How do we know how large one tick mark is on the screen? If a tick is just a simple text block with unchanging text then it’s very easy. WPF has just the thing for measuring text. But that doesn’t work for the data template above. What if someone wants to make the tick marks a little more complex than plain old text? We could manually perform measure and arrange passes on the first one within our own arrange pass. But a lot of things only work within a logical tree. So we would have to ensure that the first tick mark (the one we’re measuring) is temporarily added to our logical tree during our arrange pass. But guess what happens when our logical tree changes? WPF performs another layout pass on us! So in figuring out how large one tick mark is within the arrange pass we end up triggering another arrange pass, which will have to calculate how large a tick mark is which will trigger another arrange pass, on and on forever.

Note that bindings in the TickTemplate might also cause the tick marks to change size. I’m glossing over this detail because ideally the next layout pass would account for this change.

The DCC law

We cannot alter the number of children in either our measure or our arrange pass because doing so triggers another layout pass and so on forever. I’m going to call this the WPF Dynamic Child Count (DCC) law:

At least one layout pass must be able to complete without altering the logical or visual trees

If we violate this law then we run into infinite loops and other trouble.

This means that the happy path through both our measure and arrange passes must operate on children that have already been created and added. In other words, they should look as close as possible to this:

protected override Size ArrangeOverride(Size finalSize)
  foreach (var child in _children)
    var childRect = new Rect(
      ..., // Get location from somewhere
  return new Size(...); // Decide how much space we actually used

protected override Size MeasureOverride(Size availableSize)
  foreach (var child in _children)
    var childSize = ...; // Compute child size somehow
  return new Size(...); // Decide what the minimum viable size is

There’s a lot of hand waving there, but:

  • Neither the measure pass nor the arrange pass alters the logical tree
  • Neither pass creates children, but instead operates on children that are already there

So we aren’t breaking the DCC law.

But now we have a chicken-and-egg problem. Where do the child tick marks come from?

The compromise

The solution is a compromise: create the children in response to size changes:

// Note: this isn't the only way to do this
protected override void OnRenderSizeChanged(SizeChangedInfo sizeInfo)
  _children = ...; // Create tick mark children based on the current RenderSize

Why is this a compromise? Because now it’s impossible for our axis control to be Auto-sized. If we drop it into an Auto-sized cell in a Grid then it won’t show up because it’ll get scrunched out of view.

Why is that? To answer that we have to look a little more closely at our axis in this sequence of events:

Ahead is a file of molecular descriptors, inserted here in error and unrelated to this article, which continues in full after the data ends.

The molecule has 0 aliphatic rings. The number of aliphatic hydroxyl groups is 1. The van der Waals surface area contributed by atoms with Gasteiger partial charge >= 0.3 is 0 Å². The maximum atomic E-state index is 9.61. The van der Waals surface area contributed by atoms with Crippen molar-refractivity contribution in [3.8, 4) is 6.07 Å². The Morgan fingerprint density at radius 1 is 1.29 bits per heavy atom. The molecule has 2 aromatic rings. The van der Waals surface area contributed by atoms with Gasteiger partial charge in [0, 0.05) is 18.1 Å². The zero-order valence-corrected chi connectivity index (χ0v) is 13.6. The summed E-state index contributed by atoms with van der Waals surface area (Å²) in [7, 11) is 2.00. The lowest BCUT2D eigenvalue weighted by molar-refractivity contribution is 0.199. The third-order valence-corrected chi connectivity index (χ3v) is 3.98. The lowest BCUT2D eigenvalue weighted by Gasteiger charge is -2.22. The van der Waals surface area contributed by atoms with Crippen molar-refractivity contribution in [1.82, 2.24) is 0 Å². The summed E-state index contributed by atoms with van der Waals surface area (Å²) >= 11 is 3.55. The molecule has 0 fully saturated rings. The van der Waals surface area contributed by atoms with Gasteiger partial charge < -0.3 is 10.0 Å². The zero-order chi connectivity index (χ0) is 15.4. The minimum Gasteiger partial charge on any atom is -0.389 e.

1. Parent control performs a measure pass on us, telling us we have so much space available and asking how much of it we need
  2. We don’t have any children yet because our size hasn’t yet changed. What amount of space will we say that we need?
  3. Parent control decides on some amount of space to give us
  4. Parent control performs an arrange pass on us, telling us we have so much space available
  5. We don’t have any children yet because our size hasn’t yet changed
  6. After our arrange pass completes, WPF changes our size to the amount of space we said we used
  7. Since we have hooked into our own size changes, we decide that so many children will fit, instantiate that number of children, and add them to our logical and visual trees
  8. If we added any children then WPF will cause our parent to perform another layout pass over us, and the above steps might repeat

In step #2, what amount of space will we say we need when we have no children yet? Note: we cannot say we need as much space as we’re given (in other words we cannot just return the availableSize parameter) because it’s common for controls to be offered infinite space and WPF throws an exception when you return that. Some finite number has to be returned. But what? Let’s settle on returning new Size(0, 0), or no space. That tells our parent that we’re really flexible and can fit anywhere. (As an aside: this is what Canvas does.)

Okay, so our parent knows that we don’t need any space. Guess what happens if our parent is a Grid and we’re in an Auto-sized cell? The Grid gives us no space! Step #4 happens and we’re told we have no space. Our only possible reply in step #5 is that we used no space. So our RenderSize gets set to zero, obviously no child tick marks will fit in zero space so we don’t create any children, so we don’t add any children, so our logical and visual trees don’t change, so we’re done. Our axis won’t show up!

It has to be told how large it is. It cannot be Auto-sized.

Pretty lame, right?

Caution: the code above will likely not compile. It’s just inspirational pseudocode written off the cuff.